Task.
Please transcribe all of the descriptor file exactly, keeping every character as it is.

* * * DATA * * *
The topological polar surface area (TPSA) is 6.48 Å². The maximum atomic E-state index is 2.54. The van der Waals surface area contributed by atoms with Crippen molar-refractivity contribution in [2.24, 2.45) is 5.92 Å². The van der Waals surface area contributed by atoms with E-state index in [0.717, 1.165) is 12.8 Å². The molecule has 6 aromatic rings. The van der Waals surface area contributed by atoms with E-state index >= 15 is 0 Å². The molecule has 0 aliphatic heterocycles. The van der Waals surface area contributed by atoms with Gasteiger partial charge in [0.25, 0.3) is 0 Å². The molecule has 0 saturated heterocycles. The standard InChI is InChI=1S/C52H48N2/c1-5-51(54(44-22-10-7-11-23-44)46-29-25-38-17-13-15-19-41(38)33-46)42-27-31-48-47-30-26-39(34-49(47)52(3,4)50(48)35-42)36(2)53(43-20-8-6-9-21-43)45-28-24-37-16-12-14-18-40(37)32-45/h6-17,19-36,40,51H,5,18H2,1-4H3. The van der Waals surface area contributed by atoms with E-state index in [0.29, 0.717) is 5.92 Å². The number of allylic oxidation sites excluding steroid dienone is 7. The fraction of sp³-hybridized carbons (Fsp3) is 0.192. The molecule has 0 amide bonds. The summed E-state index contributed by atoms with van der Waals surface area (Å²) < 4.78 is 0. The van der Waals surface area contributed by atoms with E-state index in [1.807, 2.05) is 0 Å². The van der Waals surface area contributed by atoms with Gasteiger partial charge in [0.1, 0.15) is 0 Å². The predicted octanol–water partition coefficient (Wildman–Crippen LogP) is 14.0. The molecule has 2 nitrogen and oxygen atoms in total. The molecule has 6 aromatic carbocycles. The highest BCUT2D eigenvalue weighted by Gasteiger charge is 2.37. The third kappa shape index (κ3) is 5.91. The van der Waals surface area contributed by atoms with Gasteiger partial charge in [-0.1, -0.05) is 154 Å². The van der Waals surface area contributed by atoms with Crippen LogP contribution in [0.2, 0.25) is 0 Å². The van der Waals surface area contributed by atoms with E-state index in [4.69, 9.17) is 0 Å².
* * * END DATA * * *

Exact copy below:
The topological polar surface area (TPSA) is 6.48 Å². The maximum atomic E-state index is 2.54. The van der Waals surface area contributed by atoms with Crippen molar-refractivity contribution in [2.24, 2.45) is 5.92 Å². The van der Waals surface area contributed by atoms with E-state index in [0.717, 1.165) is 12.8 Å². The molecule has 6 aromatic rings. The van der Waals surface area contributed by atoms with E-state index >= 15 is 0 Å². The molecule has 0 aliphatic heterocycles. The van der Waals surface area contributed by atoms with Gasteiger partial charge in [0.25, 0.3) is 0 Å². The molecule has 0 saturated heterocycles. The standard InChI is InChI=1S/C52H48N2/c1-5-51(54(44-22-10-7-11-23-44)46-29-25-38-17-13-15-19-41(38)33-46)42-27-31-48-47-30-26-39(34-49(47)52(3,4)50(48)35-42)36(2)53(43-20-8-6-9-21-43)45-28-24-37-16-12-14-18-40(37)32-45/h6-17,19-36,40,51H,5,18H2,1-4H3. The van der Waals surface area contributed by atoms with E-state index in [0.29, 0.717) is 5.92 Å². The number of allylic oxidation sites excluding steroid dienone is 7. The fraction of sp³-hybridized carbons (Fsp3) is 0.192. The molecule has 0 amide bonds. The summed E-state index contributed by atoms with van der Waals surface area (Å²) < 4.78 is 0. The van der Waals surface area contributed by atoms with E-state index in [1.807, 2.05) is 0 Å². The van der Waals surface area contributed by atoms with Gasteiger partial charge in [0.1, 0.15) is 0 Å². The predicted octanol–water partition coefficient (Wildman–Crippen LogP) is 14.0. The molecule has 2 nitrogen and oxygen atoms in total. The molecule has 6 aromatic carbocycles. The highest BCUT2D eigenvalue weighted by Gasteiger charge is 2.37. The third kappa shape index (κ3) is 5.91. The van der Waals surface area contributed by atoms with Gasteiger partial charge in [-0.1, -0.05) is 154 Å². The van der Waals surface area contributed by atoms with Crippen LogP contribution in [0.2, 0.25) is 0 Å². The van der Waals surface area contributed by atoms with E-state index in [4.69, 9.17) is 0 Å².